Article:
Many policy libraries have methods to handle this pattern as well. A Polly policy describing this pattern is shown below.

Failover Policy

And to access the cache using this policy, we might use code like this.

Cache Retrieval with Failover

You’ll notice that the code to update the cache is specified in the policy itself (the 2nd Lambda). Like the circuit-breaker, this policy responds when any Exception is thrown or a default value (i.e. null) is returned. Unlike the circuit-breaker however, this policy executes its code every time there is a miss or error, not just when thresholds have been exceeded. You’ll also notice that, in the calling code, a Context object is defined and the cache key value is added to that property bag. This is used in the handling mechanism to access the value from the System of Record and to update the cache with that value. Once the value has been updated in the cache, it is returned to the caller by being pulled back out of the property bag by the 1st Lambda expression in the policy.

We’ll need to be careful here that we set the _failoverCacheEntryOptions appropriately for our use-case. If we allow our values to live too long in the cache without expiring, we can miss changes, or cause other values to be ejected from the cache. As always, be thoughtful with how long to cache the values in your use-case. We also do nothing here to handle errors occurring in the fallback system. You’ll want to manage those failures appropriately as well.

We can now declare a policy to fail-over to the system of record if that is appropriate for our use-case, but this policy doesn’t do anything to protect our systems from outages like our circuit-breaker example does. This is where our policy libraries can really shine, in their ability to combine policies.

Wrapping It Up - Combining Multiple Policies using Policy Wrappers

One of the real advantages of using a policy library like Polly is the ability to chain policies together to form complex reliability logic. Before going too deep into how we can use this to protect our cache-based applications, let’s look at the code to combine the two policies defined above, the Circuit-Breaker and Fallback policies. The code inside the CreateFallbackPolicy and CreateCircuitBreakerPolicy methods are just the return statements shown above that create each policy.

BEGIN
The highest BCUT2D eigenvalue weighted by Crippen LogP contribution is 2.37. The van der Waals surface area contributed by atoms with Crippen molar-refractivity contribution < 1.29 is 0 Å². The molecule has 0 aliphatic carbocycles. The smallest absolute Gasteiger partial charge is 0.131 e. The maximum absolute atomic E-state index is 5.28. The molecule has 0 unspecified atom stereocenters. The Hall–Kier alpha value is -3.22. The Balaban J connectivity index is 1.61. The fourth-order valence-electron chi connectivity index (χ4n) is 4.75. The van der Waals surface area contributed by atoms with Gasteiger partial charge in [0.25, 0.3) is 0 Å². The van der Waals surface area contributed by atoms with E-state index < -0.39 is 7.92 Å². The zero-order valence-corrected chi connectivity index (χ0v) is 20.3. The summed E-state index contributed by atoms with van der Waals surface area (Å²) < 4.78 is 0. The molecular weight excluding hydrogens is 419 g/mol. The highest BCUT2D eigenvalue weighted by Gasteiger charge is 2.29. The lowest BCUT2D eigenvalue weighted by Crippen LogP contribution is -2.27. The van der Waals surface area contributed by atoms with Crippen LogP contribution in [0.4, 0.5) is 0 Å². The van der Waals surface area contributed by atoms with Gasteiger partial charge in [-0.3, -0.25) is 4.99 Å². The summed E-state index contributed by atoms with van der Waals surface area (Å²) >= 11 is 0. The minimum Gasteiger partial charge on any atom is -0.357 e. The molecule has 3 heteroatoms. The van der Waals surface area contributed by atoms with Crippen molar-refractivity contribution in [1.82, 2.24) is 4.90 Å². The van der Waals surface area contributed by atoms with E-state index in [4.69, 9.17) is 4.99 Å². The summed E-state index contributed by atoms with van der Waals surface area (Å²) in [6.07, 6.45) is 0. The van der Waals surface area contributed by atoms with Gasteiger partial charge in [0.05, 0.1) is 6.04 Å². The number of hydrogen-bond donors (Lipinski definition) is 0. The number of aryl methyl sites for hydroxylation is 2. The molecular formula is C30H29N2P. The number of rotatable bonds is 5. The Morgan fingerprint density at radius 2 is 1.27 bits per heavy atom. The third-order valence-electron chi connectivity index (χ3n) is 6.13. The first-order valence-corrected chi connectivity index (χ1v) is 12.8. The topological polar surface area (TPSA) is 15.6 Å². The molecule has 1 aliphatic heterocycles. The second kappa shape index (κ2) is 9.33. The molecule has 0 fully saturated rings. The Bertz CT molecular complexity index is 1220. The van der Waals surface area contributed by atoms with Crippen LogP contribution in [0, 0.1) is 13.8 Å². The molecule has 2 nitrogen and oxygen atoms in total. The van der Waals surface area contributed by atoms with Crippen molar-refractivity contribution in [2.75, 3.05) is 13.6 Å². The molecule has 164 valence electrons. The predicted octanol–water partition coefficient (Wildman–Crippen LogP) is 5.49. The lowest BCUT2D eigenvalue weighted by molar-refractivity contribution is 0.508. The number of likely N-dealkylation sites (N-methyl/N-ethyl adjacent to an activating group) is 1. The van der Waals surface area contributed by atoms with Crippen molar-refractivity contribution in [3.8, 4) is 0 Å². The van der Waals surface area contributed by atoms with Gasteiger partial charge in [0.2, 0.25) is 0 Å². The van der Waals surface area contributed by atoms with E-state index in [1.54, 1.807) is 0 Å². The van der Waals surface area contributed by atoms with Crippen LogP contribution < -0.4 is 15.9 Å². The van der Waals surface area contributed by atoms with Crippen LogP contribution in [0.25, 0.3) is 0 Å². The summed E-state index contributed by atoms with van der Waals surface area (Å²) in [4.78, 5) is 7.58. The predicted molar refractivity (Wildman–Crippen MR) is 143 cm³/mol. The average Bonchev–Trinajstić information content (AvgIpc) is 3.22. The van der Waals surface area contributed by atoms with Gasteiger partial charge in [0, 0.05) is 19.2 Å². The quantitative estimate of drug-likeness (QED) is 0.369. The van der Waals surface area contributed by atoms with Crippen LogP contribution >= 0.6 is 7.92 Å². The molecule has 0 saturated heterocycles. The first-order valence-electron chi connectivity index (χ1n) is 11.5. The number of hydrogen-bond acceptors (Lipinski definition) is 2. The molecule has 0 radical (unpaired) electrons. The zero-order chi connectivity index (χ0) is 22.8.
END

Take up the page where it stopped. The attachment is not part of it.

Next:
Wrapped Policy

These policies are executed in the order specified, which means that the last one specified is the one closest to the cache itself. This is important because, if our circuit is open, we want the Fallback policy to handle the request and fail-over to the system of record. If we were to reverse this order, opening the circuit would mean that the Fallback policy is never executed because the Circuit Breaker policy would block it.

This combined policy, as shown above, does everything we need from a cache client for our most common use-cases.

  • Returns the value from the cache on cache-hit
  • Returns the value from the backup system (system of record) on cache-miss
  • Populates the cache with values retrieved from the backup system on cache-miss
  • Opens the circuit for the specified time if our failure thresholds are reached, indicating an outage
  • Gives us the opportunity to perform other recovery logic, such as resetting the Multiplexer, when the circuit is opened
  • Closes the circuit again after the specified timeframe
  • Gives us the opportunity to to perform other logic as needed when the circuit is closed

In many cases our applications have implemented some or all of this logic themselves, whether it is in custom clients or abstractions like Queries or Repositories. If these applications are working well, and adequately protecting our systems and our customers from the inevitable failures experienced by distributed systems, there is certainly no need to change them. However, for systems that are experiencing problems when outages occur, or those being built today, I highly recommend considering using a policy library such as Polly to implement these reliability measures.

Tags: development reliability caching pattern 

About the Author

Barry S. Stahl Barry S. Stahl (he/him/his) - Barry is a .NET Software Engineer who has been creating business solutions for enterprise customers for more than 35 years. Barry is also an Election Integrity Activist, baseball and hockey fan, husband of one genius and father of another, and a 40 year resident of Phoenix Arizona USA. When Barry is not traveling around the world to speak at Conferences, Code Camps and User Groups or to participate in GiveCamp events, he spends his days as a Solution Architect for Carvana in Tempe AZ and his nights thinking about the next AZGiveCamp event where software creators come together to build websites and apps for some great non-profit organizations.

Barry has started delivering in-person talks again now that numerous mechanisms for protecting our communities from Covid-19 are available. He will, of course, still entertain opportunities to speak online. Please contact him if you would like him to deliver one of his talks at your event, either online or in-person. Refer to his Community Speaker page for available options.